Even with the Brewers not playing on Monday, we got a little bit of news with the club deciding to option Keston Hiura back to Triple-A Nashville. It goes without saying that Hiura’s season has been a major disappointment with him hitting .130 with 48 strikeouts in 108 at-bats.
When he was sent down the first time, he dominated Triple-A with a .438 batting average, 3 home runs, 7 RBI’s and a 1.433 OPS in nine games. Those numbers did not translate back to the big leagues with him collecting only two hits in his return to the Brewers.
So now the organization needs to figure out how to make this trip to Triple-A different from the first one. Even beyond this year’s success at Nashville, Hiura has proven he can hit Triple-A pitching. In 66 Triple-A games, he is hitting .343 with 22 home runs and a 1.134 OPS.
I am not a hitting coach, a scout or anything that resembles either of those things but it’s clear Hiura has an issue against Major League pitching that he does not have against Triple-A pitching. There is no value in him going to Triple-A, not changing much, having great success and coming back to the big leagues essentially as the same guy who left.
If his numbers at Triple-A this time dip significantly, that could actually be a good sign that they are working though some changes with his swing that are going to take some time and some discipline to implement.
While the Brewers do believe in Hiura and his ability to regain his form, at some point the club has to get more production from their corner infield spots. In the finale of the Arizona series the seven and eight spots in the lineup were filled with the two corner infielders.
There is an expectation of a certain amount of offensive production from the corner infield spots and the Brewers are not getting it. Travis Shaw had a great start to the season in terms of driving in runs but he is now hitting below .200. Daniel Vogelbach gives the team really good at-bats, a good number of walks and some big hits but he’s still hitting only .210.
With the expanded playoff not in existence this year, there might be more teams that are willing to trade off some veteran pieces and if the Brewers don’t start getting a lot more from 1st and 3rd base real soon, I would have to think shoring up those positions would be a big priority going into the trade deadline.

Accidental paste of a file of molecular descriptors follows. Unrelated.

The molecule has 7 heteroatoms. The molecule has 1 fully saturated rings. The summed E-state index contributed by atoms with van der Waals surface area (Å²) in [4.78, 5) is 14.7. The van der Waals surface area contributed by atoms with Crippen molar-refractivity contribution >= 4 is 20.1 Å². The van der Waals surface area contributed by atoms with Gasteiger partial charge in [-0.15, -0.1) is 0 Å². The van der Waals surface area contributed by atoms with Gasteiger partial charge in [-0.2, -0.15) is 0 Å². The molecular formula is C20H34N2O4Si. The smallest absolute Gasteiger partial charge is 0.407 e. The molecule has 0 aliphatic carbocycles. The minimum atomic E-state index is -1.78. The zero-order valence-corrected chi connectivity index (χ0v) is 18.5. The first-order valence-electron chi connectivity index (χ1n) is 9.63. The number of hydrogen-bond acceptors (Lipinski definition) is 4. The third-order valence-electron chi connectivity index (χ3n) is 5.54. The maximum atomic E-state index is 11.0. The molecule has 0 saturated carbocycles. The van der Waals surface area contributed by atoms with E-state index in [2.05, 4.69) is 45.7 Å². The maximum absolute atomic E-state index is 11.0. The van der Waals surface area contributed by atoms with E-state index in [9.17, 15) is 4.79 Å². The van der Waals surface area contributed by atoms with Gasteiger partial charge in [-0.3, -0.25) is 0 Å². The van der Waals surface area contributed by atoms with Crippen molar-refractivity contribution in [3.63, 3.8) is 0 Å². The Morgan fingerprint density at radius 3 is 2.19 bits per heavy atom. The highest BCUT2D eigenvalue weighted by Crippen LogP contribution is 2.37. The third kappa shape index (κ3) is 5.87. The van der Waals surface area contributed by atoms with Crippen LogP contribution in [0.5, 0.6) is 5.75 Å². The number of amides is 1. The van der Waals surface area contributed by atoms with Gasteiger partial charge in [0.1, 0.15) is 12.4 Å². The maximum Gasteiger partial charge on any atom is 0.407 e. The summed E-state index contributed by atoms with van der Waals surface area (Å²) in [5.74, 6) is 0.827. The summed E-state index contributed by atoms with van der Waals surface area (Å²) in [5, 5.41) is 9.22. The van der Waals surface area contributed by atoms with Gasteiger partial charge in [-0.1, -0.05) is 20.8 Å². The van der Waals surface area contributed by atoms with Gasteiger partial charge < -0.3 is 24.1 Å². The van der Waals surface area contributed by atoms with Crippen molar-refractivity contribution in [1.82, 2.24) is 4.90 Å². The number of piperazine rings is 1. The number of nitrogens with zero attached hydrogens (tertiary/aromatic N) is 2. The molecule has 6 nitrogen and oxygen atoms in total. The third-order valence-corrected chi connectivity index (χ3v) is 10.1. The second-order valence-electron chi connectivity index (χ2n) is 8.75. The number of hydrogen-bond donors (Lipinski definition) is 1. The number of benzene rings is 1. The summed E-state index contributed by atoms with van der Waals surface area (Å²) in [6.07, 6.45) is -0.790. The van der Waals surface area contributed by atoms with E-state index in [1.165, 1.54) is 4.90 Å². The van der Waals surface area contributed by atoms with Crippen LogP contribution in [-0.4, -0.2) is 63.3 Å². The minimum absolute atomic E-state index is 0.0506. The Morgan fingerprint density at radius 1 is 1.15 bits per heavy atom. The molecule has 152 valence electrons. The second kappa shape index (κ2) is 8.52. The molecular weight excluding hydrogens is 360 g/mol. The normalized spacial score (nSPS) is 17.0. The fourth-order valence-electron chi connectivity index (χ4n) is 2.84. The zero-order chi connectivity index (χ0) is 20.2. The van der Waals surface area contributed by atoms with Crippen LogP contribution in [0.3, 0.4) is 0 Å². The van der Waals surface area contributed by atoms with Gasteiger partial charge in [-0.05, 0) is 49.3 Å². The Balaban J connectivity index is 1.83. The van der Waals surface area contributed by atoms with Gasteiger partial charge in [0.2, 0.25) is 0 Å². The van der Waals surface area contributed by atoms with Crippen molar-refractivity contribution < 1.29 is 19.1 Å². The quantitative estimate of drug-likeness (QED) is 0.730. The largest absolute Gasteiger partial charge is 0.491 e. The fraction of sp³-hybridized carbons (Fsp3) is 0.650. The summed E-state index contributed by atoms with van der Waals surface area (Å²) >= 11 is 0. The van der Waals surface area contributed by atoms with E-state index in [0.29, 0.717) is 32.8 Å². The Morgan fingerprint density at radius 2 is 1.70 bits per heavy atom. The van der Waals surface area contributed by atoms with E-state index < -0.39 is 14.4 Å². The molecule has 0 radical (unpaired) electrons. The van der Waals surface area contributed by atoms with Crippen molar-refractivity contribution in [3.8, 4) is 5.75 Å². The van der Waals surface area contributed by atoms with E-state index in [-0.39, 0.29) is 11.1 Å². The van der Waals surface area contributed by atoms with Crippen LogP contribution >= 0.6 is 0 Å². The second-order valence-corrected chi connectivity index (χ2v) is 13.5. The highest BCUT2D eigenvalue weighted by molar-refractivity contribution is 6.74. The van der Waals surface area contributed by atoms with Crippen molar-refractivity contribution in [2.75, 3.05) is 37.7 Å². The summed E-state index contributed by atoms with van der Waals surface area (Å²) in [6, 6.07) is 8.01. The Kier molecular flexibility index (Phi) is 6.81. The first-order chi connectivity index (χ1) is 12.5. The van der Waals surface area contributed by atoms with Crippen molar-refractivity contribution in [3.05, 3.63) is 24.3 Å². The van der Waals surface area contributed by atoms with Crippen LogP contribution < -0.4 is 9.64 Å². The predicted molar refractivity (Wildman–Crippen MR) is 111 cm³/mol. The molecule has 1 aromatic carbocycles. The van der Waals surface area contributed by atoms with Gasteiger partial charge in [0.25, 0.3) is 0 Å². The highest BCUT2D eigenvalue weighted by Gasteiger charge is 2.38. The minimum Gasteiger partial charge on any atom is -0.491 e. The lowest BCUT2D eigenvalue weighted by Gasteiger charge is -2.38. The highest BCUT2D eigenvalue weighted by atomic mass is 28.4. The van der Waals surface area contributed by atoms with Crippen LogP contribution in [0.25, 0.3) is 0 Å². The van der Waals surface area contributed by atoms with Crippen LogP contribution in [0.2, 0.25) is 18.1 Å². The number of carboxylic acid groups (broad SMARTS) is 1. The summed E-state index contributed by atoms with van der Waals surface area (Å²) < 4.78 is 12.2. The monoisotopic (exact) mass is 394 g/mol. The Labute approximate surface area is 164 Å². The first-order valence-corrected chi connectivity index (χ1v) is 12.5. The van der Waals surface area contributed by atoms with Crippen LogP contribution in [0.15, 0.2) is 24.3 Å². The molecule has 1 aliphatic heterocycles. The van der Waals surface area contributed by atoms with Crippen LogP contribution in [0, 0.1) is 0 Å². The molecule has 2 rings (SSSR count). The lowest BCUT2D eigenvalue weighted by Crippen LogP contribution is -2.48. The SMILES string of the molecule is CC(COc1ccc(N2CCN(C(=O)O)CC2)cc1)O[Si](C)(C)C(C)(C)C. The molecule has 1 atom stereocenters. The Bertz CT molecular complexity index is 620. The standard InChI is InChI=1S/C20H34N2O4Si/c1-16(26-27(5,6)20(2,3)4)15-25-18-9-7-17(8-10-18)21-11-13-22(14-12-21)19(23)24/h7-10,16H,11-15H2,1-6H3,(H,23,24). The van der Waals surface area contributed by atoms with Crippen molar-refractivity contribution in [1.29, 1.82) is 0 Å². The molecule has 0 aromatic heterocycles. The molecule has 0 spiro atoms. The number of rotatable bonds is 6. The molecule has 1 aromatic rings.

The goal of any trade is to make your team better. I especially appreciate trades that make you better in multiple ways and so far that’s a good description of the Willy Adames trade.
His offensive production was desperately needed. Since joining the Brewers, he’s hitting .269 with 3 home runs, 11 RBI’s and an .837 OPS. Clearly, that is helping the team score runs.
Adames is having an impact beyond his offensive numbers. His presence has created more roster depth. With Kolten Wong injured, the team is able to move Luis Urias to second base. That is a nice luxury to have.
Adames has also seemingly provided a spark for this club. Anyone who is asked about him always mentions his energy. It can be a chicken and egg situation with winning along with energy, excitement and fun but it feels like this team has a little more pep in their step since Adames arrived.
The Brewers batting average is bad. They are a .211 hitting team. That’s the worst in the National League (by a fair margin) and second-worst in all of Major League Baseball. With two months of hitting just a little over .200, it would take a remarkable increase in average for this team to have a “good” batting average by the end of the season.
The hole is so deep at this point, there is not much value in monitoring their overall team batting average moving forward.
There is value in what they have done lately. Since May 29th, when they began a month of playing teams with below .500 records, they have hit .223 and have 20 home runs in those 9 games. A .223 batting average is nothing to write home about but it’s a lot better than .211. The 20 home runs is the significant number. If they can keep up some version of their recent power surge, they are going to win a lot of games as long as the pitching continues to hold up.